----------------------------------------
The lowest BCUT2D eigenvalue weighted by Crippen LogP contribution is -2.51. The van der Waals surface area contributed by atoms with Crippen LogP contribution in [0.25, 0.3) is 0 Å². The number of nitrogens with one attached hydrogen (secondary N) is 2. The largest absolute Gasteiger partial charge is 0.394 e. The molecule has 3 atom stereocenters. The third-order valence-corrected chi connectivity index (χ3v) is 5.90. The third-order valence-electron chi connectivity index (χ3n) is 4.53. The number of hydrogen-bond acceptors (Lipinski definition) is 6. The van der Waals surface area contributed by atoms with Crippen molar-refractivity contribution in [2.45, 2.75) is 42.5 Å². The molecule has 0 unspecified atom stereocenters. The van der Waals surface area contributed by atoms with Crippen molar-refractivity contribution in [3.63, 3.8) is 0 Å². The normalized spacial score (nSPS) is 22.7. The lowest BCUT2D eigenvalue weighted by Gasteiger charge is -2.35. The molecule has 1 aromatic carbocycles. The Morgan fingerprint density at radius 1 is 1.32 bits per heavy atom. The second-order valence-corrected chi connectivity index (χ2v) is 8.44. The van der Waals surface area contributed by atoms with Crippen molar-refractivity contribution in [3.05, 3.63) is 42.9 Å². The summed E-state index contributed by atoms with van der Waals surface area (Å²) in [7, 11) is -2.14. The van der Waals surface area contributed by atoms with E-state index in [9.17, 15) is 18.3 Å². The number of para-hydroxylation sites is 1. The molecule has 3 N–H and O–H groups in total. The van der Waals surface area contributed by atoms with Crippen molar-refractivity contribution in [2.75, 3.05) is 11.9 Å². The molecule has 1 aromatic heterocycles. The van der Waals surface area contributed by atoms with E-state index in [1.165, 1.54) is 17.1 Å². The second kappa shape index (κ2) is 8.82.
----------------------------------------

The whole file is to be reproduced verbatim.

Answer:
The lowest BCUT2D eigenvalue weighted by Crippen LogP contribution is -2.51. The van der Waals surface area contributed by atoms with Crippen LogP contribution in [0.25, 0.3) is 0 Å². The number of nitrogens with one attached hydrogen (secondary N) is 2. The largest absolute Gasteiger partial charge is 0.394 e. The molecule has 3 atom stereocenters. The third-order valence-corrected chi connectivity index (χ3v) is 5.90. The third-order valence-electron chi connectivity index (χ3n) is 4.53. The number of hydrogen-bond acceptors (Lipinski definition) is 6. The van der Waals surface area contributed by atoms with Crippen molar-refractivity contribution in [2.45, 2.75) is 42.5 Å². The molecule has 0 unspecified atom stereocenters. The van der Waals surface area contributed by atoms with Crippen molar-refractivity contribution in [3.63, 3.8) is 0 Å². The normalized spacial score (nSPS) is 22.7. The lowest BCUT2D eigenvalue weighted by Gasteiger charge is -2.35. The molecule has 1 aromatic carbocycles. The Morgan fingerprint density at radius 1 is 1.32 bits per heavy atom. The second-order valence-corrected chi connectivity index (χ2v) is 8.44. The van der Waals surface area contributed by atoms with Crippen molar-refractivity contribution in [3.05, 3.63) is 42.9 Å². The summed E-state index contributed by atoms with van der Waals surface area (Å²) in [7, 11) is -2.14. The van der Waals surface area contributed by atoms with E-state index in [9.17, 15) is 18.3 Å². The number of para-hydroxylation sites is 1. The molecule has 3 N–H and O–H groups in total. The van der Waals surface area contributed by atoms with Crippen molar-refractivity contribution in [2.75, 3.05) is 11.9 Å². The molecule has 1 aromatic heterocycles. The van der Waals surface area contributed by atoms with E-state index in [1.165, 1.54) is 17.1 Å². The second kappa shape index (κ2) is 8.82.